This Giller short-listed book by a Quebec author is hard to describe. It is epic story-telling told with great detail, so there is much content about many many topics. Sometimes I wished that some of the content had been edited out as this is a very long book. Part of the book takes place in Quebec and it is very French-Canadian, with complex family dynamics, wicked nuns, etc. The last half takes place in Berlin and Rome, albeit with characters that are linked by family to the first part of the book. The Lamontagne family is always surprising; the writing is imaginative and often dark.
Orange is one of a group of impressive Indigenous authors introduced to me during the Calgary Word Fest. This is a superb first novel with intersecting characters assembling in Oakland for a Pow-wow. These individuals have links to the Cheyenne and Arapaho tribes of Oklahoma but their Indian identity is very limited: these are urban Indians. For example, a young boy, Orvil Red Feather, learns pow-wow dancing from YouTube videos. The intersecting multi-generational story-lines can be complicated to follow sometimes because of uncertain or unknown parentage, but the culminating climax is presented powerfully. This is excellent story-telling about identity, violence and recovery, of belonging and un-belonging, loss and hope.
Previously, Ms. Fu wrote the very fine For Today I Am A Boy, and this new book is even better. Five young girls (ages 9-11) are stranded in the woods after an overnight kayaking trip, producing some “Lord Of The Flies” crises. This narrative is interspersed with the subsequent lives of the survivors: how are lives shaped by an early traumatic event? How are friendships tested by cruelties and betrayals? This is evocative writing and is highly recommended.
The fourth Cormoran Strike book has a complex plot and, as in previous books, the evolving relationship between Cormoran and his associate Robin is central to the story. In many ways, this is a superb procedural book: how are clues discovered and interpreted? The procedural emphasis is reminiscent of Michael Connelly’s detective Harry Bosch. But the real joy in this Galbraith book is how Cormoran and Robin interact, how ideas and theories are discussed and debated (much like Inspector Lynley and Havers in the E. George mysteries). Both characters are completely dissimilar and have some significant human frailties that are often endearing. Finally the choice of certain words requires the use of a dictionary, a delicious practise that I find completely satisfying. Violence is minimal; this is an excellent book about plot and motive.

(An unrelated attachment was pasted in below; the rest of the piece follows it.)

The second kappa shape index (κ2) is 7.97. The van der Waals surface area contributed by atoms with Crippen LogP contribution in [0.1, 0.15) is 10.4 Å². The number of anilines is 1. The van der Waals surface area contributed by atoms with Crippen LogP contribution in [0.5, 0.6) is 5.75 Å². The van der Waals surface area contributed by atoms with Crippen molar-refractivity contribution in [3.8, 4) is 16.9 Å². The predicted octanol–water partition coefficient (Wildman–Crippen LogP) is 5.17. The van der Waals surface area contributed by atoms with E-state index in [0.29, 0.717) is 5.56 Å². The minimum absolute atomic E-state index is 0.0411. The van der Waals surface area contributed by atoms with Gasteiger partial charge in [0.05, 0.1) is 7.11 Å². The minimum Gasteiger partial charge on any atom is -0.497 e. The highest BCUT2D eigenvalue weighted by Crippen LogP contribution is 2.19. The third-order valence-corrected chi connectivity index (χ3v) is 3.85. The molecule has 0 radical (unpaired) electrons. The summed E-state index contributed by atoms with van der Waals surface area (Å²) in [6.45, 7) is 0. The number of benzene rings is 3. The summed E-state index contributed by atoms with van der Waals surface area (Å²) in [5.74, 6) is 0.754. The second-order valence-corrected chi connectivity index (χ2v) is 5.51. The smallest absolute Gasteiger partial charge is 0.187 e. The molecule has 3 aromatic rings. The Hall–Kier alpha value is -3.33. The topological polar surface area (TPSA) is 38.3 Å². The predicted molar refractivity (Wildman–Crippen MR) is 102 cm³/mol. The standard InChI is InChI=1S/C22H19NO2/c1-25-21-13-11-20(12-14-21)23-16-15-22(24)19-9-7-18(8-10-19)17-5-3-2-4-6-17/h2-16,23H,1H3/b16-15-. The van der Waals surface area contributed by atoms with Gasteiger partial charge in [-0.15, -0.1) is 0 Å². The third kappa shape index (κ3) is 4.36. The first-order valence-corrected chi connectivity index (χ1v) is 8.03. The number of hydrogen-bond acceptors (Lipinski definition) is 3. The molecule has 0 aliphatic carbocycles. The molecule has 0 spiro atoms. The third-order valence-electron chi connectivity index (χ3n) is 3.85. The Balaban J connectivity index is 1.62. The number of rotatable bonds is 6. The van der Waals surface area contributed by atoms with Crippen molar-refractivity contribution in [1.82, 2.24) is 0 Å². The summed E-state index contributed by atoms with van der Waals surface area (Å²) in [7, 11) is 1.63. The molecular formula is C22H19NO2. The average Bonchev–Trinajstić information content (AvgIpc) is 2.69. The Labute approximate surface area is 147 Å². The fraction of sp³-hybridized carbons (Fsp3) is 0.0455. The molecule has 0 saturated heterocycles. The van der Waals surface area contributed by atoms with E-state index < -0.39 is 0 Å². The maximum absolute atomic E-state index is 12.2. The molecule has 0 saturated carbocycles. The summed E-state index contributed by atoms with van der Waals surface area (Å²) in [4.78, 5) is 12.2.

A fictionalized account of a true story, that women in a strict Mennonite community in Bolivia were repeatedly sexually assaulted while drugged, by men in their own community. The women are having introspective existential conversations: to stay (and fight) or leave? They also discuss moral issues of faith and forgiveness. The only periodic male point-of-view is the transcriptionist who is translating their conversations into English and who occasionally offers comment. The context is a conservative patriarchal society where women have no rights. They want safety for their children, the ability to practise their faith and to think for themselves. Powerful writing.
This book was a chance discovery at the library, so was read without expectations. Therefore the pleasure of reading a very fine first novel was palpable. Andrea leaves a strict childhood in Nebraska to be immersed in Portland’s lesbian life. A bad breakup results in a brief hookup with a man, and a pregnancy results. Much of the book details the difficulty of relationships, in particular the idealized fantasy of a relationship. There are funny parts and sad portions but the core of the book is about the family that we choose, for an excellent story.
An ongoing quest to read more indigenous authors can be complicated because there can be a vast gap in the ability of a non-Indigenous reader to grasp meaning. This book by Ms. Mailhot produced an uncomfortable feeling because of her raw and uncompromising writing. The narrative unfolds as a stream-of-consciousness confession of many difficulties: foster care, parenthood and removal of children, substance abuse, complicated and often destructive relationships, mental illness, suicidal ideation … the list goes on. Although short in terms of pages (132), this book is thought-provoking and intense, and is best read in short segments (like poetry). Highly recommended but be warned that this is a tough read.